- Create pedestrian-friendly corridors between Districts. Certain streets that may not qualify for pedestrian enhancement because of lower population density and fewer surrounding amenities may still need pedestrian enhancement due to their use by local residents and at-times dangerous conditions for walking. For example, residential streets (especially those in hilly areas that lack sidewalks or those used as cut-throughs between busier streets) deserve enhancements to make neighborhoods more walkable and to become safe links between residential areas and the denser Pedestrian-Enhanced Districts.
- Link Districts in a Pedestrian-Enhanced Network. One solution might be to follow the model of the Los Angeles Bicycle Plan and consider Pedestrian-Enhanced Districts as the equivalent of the Backbone Bike Network. Residential streets in need of pedestrian improvements could become the equivalent of the neighborhood network, receiving traffic calming or shared street treatments.
II. Opposition to the Vehicle-Enhanced Network
Because two of the biggest obstacles to walking in Los Angeles are a legacy of car-oriented traffic engineering and the resulting real and perceived danger that vehicles pose to pedestrians, Los Angeles Walks also examined the draft of a Vehicle-Enhanced Network (VEN). We consider it to be unacceptable as currently presented due to the inclusion of measures that would make streets less walkable and more dangerous. Some of the proposed interventions in the concept, such as expanded express parking meters and restrictions on driveways, make sense. Others, including more roundabouts and more left-turn arrows, can be beneficial if designed to protect pedestrians rather than purely to move through traffic more quickly. However, we have several objections to the Vehicle-Enhanced Network as presented.
1) The VEN runs counter to five of the six goals of the Mobility Element:
- Streets prioritized for cars do not put Safety First. The VEN violates the purpose of Complete Streets by endangering some road users (pedestrians and cyclists) to grant quicker movement to vehicles. Increasing vehicle traffic and increasing vehicle lanes will likely lead to more crashes, injuries and fatalities. As Jeff Speck points out in his book Walkable City, large cities in the United States with wide, fast streets prioritized for vehicles have up to five times the traffic fatality rates as big cities with streets designed for, shared by (and slowed down by) pedestrians, cyclists, vehicles and transit.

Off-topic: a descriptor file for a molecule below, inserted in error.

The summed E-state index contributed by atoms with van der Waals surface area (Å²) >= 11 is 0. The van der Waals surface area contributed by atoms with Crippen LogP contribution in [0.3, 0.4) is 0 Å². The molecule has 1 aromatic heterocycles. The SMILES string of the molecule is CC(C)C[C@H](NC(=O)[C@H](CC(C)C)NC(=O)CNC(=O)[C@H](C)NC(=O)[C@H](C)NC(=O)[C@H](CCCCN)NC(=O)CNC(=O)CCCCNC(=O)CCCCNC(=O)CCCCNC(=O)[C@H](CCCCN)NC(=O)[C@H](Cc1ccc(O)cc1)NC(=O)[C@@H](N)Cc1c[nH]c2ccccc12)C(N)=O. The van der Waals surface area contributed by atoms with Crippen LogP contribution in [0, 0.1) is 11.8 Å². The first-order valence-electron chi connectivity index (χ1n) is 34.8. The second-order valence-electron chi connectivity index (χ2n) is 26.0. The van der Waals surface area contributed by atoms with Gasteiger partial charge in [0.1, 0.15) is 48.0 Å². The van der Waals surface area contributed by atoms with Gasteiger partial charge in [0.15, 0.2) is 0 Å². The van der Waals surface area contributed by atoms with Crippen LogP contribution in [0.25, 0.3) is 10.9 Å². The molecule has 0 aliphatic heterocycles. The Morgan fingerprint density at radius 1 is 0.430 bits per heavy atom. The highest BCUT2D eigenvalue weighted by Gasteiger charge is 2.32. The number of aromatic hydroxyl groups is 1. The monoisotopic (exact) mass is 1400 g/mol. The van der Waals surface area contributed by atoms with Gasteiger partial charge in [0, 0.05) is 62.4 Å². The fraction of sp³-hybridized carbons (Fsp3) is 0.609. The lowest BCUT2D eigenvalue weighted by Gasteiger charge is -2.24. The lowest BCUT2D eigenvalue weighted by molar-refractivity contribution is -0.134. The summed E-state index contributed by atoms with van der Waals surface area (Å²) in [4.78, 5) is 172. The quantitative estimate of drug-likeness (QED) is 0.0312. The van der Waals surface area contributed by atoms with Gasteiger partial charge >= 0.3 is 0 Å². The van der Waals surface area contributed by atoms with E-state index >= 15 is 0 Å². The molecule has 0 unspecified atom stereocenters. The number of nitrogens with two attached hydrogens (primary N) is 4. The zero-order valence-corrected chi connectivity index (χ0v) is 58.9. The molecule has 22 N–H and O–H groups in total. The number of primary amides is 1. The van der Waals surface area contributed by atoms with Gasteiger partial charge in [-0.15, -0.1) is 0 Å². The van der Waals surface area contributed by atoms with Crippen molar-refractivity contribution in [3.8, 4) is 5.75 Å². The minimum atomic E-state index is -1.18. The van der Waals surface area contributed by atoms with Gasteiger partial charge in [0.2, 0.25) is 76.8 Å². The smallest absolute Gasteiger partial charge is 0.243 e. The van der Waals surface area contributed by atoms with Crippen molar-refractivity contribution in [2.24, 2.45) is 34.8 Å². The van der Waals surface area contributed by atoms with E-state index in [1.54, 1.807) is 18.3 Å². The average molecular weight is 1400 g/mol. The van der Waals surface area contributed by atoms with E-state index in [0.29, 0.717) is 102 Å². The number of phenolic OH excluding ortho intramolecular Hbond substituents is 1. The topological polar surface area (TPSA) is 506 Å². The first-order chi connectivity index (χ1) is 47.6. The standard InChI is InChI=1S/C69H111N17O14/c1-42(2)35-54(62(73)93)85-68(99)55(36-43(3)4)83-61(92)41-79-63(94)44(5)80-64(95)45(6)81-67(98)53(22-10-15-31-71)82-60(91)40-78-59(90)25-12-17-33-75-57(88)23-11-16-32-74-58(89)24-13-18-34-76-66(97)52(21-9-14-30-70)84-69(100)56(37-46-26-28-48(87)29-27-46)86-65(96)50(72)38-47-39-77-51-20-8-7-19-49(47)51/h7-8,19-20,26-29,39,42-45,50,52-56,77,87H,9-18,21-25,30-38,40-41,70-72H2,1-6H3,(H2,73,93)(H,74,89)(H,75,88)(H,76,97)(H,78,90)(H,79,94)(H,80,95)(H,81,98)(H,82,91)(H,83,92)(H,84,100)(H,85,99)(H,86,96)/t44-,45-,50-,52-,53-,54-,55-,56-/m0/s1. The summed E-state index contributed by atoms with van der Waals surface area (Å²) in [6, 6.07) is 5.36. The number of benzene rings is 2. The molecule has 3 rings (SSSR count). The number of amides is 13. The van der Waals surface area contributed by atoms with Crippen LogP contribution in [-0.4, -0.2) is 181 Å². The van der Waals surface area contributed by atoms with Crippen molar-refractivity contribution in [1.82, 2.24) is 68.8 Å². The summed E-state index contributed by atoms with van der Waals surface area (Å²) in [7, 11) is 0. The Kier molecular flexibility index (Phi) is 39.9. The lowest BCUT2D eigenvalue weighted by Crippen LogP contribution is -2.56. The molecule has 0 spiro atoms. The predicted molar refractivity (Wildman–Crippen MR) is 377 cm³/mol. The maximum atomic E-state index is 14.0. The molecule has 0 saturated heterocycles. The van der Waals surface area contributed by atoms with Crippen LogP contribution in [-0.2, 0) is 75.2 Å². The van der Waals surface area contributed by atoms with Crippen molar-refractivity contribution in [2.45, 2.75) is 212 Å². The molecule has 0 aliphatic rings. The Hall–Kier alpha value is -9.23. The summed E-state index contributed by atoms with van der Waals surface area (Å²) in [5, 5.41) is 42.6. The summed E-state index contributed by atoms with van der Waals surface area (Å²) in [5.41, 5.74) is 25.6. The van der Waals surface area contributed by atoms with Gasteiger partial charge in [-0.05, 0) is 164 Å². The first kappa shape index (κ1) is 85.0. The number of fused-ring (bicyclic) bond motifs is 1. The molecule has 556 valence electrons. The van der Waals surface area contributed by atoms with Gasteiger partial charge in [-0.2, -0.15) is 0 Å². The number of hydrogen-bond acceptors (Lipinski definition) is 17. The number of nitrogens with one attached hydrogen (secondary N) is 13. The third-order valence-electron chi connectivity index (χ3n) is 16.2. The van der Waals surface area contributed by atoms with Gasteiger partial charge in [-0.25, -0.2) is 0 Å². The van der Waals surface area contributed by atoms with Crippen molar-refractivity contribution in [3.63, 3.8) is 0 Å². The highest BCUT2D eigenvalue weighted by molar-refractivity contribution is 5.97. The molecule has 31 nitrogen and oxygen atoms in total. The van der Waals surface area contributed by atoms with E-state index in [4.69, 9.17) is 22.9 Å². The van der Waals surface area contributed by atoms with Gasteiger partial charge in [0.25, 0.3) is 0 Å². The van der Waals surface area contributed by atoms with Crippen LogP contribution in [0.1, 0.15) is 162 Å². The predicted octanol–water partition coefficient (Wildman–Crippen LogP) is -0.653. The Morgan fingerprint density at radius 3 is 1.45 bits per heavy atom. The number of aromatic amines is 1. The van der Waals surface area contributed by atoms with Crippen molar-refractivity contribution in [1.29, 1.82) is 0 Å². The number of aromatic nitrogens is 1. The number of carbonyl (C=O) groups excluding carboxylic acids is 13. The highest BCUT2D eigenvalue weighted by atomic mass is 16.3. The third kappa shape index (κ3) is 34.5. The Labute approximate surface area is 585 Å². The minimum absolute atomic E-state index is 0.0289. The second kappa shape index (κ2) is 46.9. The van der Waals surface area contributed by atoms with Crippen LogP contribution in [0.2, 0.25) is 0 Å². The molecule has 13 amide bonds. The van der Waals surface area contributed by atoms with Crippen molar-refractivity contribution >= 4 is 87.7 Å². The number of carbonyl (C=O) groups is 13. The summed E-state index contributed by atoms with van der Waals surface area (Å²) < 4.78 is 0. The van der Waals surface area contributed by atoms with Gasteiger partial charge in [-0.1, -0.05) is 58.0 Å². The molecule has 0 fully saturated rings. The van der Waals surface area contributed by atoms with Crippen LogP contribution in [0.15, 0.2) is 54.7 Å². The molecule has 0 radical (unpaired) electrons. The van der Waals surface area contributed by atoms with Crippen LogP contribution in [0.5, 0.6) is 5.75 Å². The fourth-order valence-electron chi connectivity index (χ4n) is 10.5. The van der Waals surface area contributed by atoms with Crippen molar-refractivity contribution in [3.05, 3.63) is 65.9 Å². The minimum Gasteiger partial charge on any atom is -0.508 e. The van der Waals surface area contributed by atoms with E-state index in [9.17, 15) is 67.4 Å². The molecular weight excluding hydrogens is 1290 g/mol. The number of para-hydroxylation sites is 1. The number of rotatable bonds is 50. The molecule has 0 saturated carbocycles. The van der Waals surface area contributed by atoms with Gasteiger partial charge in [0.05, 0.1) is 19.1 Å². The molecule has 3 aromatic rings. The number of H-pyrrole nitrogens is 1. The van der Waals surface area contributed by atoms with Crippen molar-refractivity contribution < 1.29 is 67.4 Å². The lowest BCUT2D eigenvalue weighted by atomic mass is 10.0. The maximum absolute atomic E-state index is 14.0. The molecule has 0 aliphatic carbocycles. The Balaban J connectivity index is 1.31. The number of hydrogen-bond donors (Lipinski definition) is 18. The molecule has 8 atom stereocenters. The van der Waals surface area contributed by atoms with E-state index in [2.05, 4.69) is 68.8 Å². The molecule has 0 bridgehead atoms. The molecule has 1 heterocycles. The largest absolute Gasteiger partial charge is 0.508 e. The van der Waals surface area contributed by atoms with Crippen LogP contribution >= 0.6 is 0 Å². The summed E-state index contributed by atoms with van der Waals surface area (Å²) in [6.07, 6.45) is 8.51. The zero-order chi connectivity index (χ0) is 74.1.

- Streets enhanced for vehicles are not World Class Infrastructure. Adding vehicle lanes runs precisely opposite to the international movement for world class streets, which embraces a Complete Streets philosophy and focuses on road diets, bus rapid transit, protected bike facilities, green infrastructure, and placemaking rather than lane and traffic expansions. If anything, the Vehicle-Enhanced Network would move Los Angeles back decades by embracing the traffic-engineering mistakes of the past. Removing street parking for vehicle lanes is a goal that goes all the way back the 1924 Los Angeles Major Traffic Streets Plan and its condemnation of the “promiscuous mixing of different types of traffic” (through trips vs. local trips). It is not a serious or forward-looking priority for 2013 and beyond.
- Streets enhanced for vehicles do not provide Access for All Angelenos. First, almost 20 percent of households in Los Angeles do not own cars, and private vehicle ownership is the most expensive of the common forms of urban mobility. In addition to being inequitable, redesigning streets to advantage the movement of more vehicles would reduce access to Angelinos utilizing active transportation. Heavier traffic flows create streets where most people do not feel safe riding bikes. More obese streets also widen the perceived and actual distance that walkers will need to travel to cross traffic, endangering pedestrians and discouraging people from walking.